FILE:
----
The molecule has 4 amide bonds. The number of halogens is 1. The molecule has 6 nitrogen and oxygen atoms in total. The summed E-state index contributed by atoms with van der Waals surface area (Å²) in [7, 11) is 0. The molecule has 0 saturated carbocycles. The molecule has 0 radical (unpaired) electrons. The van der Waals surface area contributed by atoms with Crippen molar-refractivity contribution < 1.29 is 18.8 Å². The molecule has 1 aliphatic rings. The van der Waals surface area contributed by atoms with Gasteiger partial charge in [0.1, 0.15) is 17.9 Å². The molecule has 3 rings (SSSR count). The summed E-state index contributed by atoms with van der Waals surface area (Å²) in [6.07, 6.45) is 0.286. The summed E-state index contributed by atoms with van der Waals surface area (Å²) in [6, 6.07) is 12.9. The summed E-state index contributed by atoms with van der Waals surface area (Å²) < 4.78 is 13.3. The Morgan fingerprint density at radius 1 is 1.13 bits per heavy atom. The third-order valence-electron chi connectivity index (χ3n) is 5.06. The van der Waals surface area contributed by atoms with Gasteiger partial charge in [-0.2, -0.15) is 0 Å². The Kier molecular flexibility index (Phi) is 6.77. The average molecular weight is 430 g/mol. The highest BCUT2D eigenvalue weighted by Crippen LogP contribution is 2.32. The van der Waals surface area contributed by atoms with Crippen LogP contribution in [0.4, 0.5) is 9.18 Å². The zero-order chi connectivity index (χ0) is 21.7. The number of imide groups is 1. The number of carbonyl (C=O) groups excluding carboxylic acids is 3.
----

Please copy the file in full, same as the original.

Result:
The molecule has 4 amide bonds. The number of halogens is 1. The molecule has 6 nitrogen and oxygen atoms in total. The summed E-state index contributed by atoms with van der Waals surface area (Å²) in [7, 11) is 0. The molecule has 0 saturated carbocycles. The molecule has 0 radical (unpaired) electrons. The van der Waals surface area contributed by atoms with Crippen molar-refractivity contribution < 1.29 is 18.8 Å². The molecule has 1 aliphatic rings. The van der Waals surface area contributed by atoms with Gasteiger partial charge in [0.1, 0.15) is 17.9 Å². The molecule has 3 rings (SSSR count). The summed E-state index contributed by atoms with van der Waals surface area (Å²) in [6.07, 6.45) is 0.286. The summed E-state index contributed by atoms with van der Waals surface area (Å²) in [6, 6.07) is 12.9. The summed E-state index contributed by atoms with van der Waals surface area (Å²) < 4.78 is 13.3. The Morgan fingerprint density at radius 1 is 1.13 bits per heavy atom. The third-order valence-electron chi connectivity index (χ3n) is 5.06. The van der Waals surface area contributed by atoms with Gasteiger partial charge in [-0.2, -0.15) is 0 Å². The Kier molecular flexibility index (Phi) is 6.77. The average molecular weight is 430 g/mol. The highest BCUT2D eigenvalue weighted by Crippen LogP contribution is 2.32. The van der Waals surface area contributed by atoms with Crippen LogP contribution in [0.4, 0.5) is 9.18 Å². The zero-order chi connectivity index (χ0) is 21.7. The number of imide groups is 1. The number of carbonyl (C=O) groups excluding carboxylic acids is 3.